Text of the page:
Saturday, 16 May 2015
‘A Funeral For Maya’
by Ichijo Yukari
For one reason or another, I never really got around to scanning most of the junk shop treasures I brought back from my trips to Japan last year, or indeed sharing any of the photographs I took of astounding, pop culturally significant locales. With another visit now booked in September though, this summer seems a good time to start ‘clearing the decks’ in preparation for whatever random oddities I fill my suitcase with next time.
Within what I am now declaring to be a loosely connected series of posts here, we’ve already breathed in some Yokai Smoke, viddied a few movie brochures, and enjoyed the extraordinary tale of The Devil’s Harp. What better way to continue then than with another manga - this time, another standalone volume with a title that roughly translates as ‘A Funeral For Maya’. The enticing psychedelic cover artwork caught my eye as I was trying to navigate my way around one of the several gigantic manga emporiums in Tokyo’s Nakano Broadway, and 100Y (approx. 60p / 80c) later, a mass of crumbling low-grade paperstock and lavender inking was all mine.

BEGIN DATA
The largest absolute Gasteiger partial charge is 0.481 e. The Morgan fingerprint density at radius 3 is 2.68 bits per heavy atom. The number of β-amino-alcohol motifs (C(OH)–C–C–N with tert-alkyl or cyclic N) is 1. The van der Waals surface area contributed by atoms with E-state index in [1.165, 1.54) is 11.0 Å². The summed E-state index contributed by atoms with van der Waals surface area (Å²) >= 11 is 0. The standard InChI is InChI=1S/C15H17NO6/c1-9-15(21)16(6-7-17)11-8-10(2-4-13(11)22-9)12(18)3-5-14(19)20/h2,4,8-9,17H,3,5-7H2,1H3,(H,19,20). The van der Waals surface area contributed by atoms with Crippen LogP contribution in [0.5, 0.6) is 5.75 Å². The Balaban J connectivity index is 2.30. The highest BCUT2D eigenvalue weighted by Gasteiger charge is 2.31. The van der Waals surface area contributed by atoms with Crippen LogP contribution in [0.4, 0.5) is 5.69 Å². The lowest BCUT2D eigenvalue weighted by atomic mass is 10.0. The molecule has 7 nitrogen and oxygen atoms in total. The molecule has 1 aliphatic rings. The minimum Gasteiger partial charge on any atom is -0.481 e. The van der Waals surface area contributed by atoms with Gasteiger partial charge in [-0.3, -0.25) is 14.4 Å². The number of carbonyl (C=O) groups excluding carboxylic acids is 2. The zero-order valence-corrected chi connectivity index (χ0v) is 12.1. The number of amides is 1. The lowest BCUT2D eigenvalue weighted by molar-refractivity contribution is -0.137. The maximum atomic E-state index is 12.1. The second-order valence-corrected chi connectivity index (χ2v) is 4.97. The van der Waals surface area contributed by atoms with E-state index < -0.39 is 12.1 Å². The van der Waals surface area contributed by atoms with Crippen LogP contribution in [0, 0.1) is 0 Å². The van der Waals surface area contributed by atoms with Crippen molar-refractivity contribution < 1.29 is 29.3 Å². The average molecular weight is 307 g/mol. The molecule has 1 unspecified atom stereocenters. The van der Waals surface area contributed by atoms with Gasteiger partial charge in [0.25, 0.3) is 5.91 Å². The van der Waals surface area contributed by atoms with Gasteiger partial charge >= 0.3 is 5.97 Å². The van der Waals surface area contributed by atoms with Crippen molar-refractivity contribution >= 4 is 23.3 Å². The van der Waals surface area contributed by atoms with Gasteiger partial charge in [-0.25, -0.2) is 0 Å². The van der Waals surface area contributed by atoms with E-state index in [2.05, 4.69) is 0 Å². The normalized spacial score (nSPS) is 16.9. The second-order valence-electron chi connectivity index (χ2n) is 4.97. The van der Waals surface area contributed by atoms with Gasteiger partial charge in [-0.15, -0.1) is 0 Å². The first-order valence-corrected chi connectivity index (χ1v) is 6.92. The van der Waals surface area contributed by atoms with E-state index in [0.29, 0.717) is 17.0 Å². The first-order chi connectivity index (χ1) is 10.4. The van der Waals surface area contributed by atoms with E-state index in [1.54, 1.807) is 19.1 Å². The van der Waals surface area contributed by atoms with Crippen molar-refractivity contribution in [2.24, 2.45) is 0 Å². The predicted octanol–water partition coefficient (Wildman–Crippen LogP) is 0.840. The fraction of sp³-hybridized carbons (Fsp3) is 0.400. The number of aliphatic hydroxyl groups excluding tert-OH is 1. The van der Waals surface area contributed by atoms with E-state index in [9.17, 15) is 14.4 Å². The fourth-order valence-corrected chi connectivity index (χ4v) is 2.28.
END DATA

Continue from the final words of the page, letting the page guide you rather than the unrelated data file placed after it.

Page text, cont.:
Born in 1949, Ichijo Yukari remains a phenomenally successful creator of shōjo (‘girls’) manga, and it seems she was already a master of her craft at the age of 22, when this supplement to the popular Ribon shōjo magazine was published in July 1972.
Whilst I can’t give you a full plot synopsis, a rough translation of the introduction on the inside cover goes as follows:
“Maya, a girl who lives for hate and never smiles, meets Reina, a beautiful girl, who lights up her heart with love. The invisible thread of destiny connects them to each other…”
Judging by some of the artwork found within, raven-haired Maya would also seem to be somewhat, uh.. spectrally inclined.. apparently appearing out of nowhere as Reina rides her horse through the woods, and a full-on Sapphic kiss between the two mid-way through the story seems daring to say the least. Deliciously horror-tinged, gothic/romantic stuff, I’m sure you’ll agree. A few select scans can be enjoyed below.
(Thanks once again to Satori for translation assistance.)